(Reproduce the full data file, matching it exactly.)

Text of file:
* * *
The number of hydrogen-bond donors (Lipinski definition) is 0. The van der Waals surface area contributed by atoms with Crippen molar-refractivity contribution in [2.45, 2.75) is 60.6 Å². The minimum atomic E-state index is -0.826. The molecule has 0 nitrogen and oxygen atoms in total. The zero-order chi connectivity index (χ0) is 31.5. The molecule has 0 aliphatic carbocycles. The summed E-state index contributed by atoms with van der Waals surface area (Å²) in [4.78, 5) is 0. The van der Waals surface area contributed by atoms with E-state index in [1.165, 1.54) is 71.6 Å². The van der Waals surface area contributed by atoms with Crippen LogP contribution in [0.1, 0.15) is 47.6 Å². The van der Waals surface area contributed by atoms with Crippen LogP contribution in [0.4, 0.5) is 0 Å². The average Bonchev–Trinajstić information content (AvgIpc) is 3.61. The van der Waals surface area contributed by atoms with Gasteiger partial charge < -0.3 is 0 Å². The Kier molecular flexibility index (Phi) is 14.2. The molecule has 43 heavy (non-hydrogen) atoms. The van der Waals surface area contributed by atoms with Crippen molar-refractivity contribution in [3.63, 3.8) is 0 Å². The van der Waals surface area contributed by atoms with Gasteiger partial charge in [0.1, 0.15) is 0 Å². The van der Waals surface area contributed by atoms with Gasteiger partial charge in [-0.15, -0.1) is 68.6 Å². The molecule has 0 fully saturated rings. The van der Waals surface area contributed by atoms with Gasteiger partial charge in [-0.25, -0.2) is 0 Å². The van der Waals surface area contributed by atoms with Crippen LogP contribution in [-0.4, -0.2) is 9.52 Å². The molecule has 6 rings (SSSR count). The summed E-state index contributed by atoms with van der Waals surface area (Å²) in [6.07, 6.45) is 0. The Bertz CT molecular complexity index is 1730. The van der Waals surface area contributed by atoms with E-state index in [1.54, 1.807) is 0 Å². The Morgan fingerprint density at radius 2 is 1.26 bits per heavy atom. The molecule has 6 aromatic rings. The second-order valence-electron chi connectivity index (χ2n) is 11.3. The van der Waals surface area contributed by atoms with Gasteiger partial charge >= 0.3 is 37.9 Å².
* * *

The number of hydrogen-bond donors (Lipinski definition) is 0. The van der Waals surface area contributed by atoms with Crippen molar-refractivity contribution in [2.45, 2.75) is 60.6 Å². The minimum atomic E-state index is -0.826. The molecule has 0 nitrogen and oxygen atoms in total. The zero-order chi connectivity index (χ0) is 31.5. The molecule has 0 aliphatic carbocycles. The summed E-state index contributed by atoms with van der Waals surface area (Å²) in [4.78, 5) is 0. The van der Waals surface area contributed by atoms with E-state index in [1.165, 1.54) is 71.6 Å². The van der Waals surface area contributed by atoms with Crippen LogP contribution in [0.1, 0.15) is 47.6 Å². The van der Waals surface area contributed by atoms with Crippen LogP contribution in [0.4, 0.5) is 0 Å². The average Bonchev–Trinajstić information content (AvgIpc) is 3.61. The van der Waals surface area contributed by atoms with Gasteiger partial charge < -0.3 is 0 Å². The Kier molecular flexibility index (Phi) is 14.2. The molecule has 43 heavy (non-hydrogen) atoms. The van der Waals surface area contributed by atoms with Crippen molar-refractivity contribution in [3.63, 3.8) is 0 Å². The van der Waals surface area contributed by atoms with Gasteiger partial charge in [0.1, 0.15) is 0 Å². The van der Waals surface area contributed by atoms with Gasteiger partial charge in [-0.15, -0.1) is 68.6 Å². The molecule has 0 fully saturated rings. The van der Waals surface area contributed by atoms with Gasteiger partial charge in [-0.25, -0.2) is 0 Å². The van der Waals surface area contributed by atoms with Crippen LogP contribution in [-0.4, -0.2) is 9.52 Å². The molecule has 6 rings (SSSR count). The summed E-state index contributed by atoms with van der Waals surface area (Å²) in [6.07, 6.45) is 0. The Bertz CT molecular complexity index is 1730. The van der Waals surface area contributed by atoms with E-state index in [1.54, 1.807) is 0 Å². The Morgan fingerprint density at radius 2 is 1.26 bits per heavy atom. The molecule has 6 aromatic rings. The second-order valence-electron chi connectivity index (χ2n) is 11.3. The van der Waals surface area contributed by atoms with Gasteiger partial charge >= 0.3 is 37.9 Å².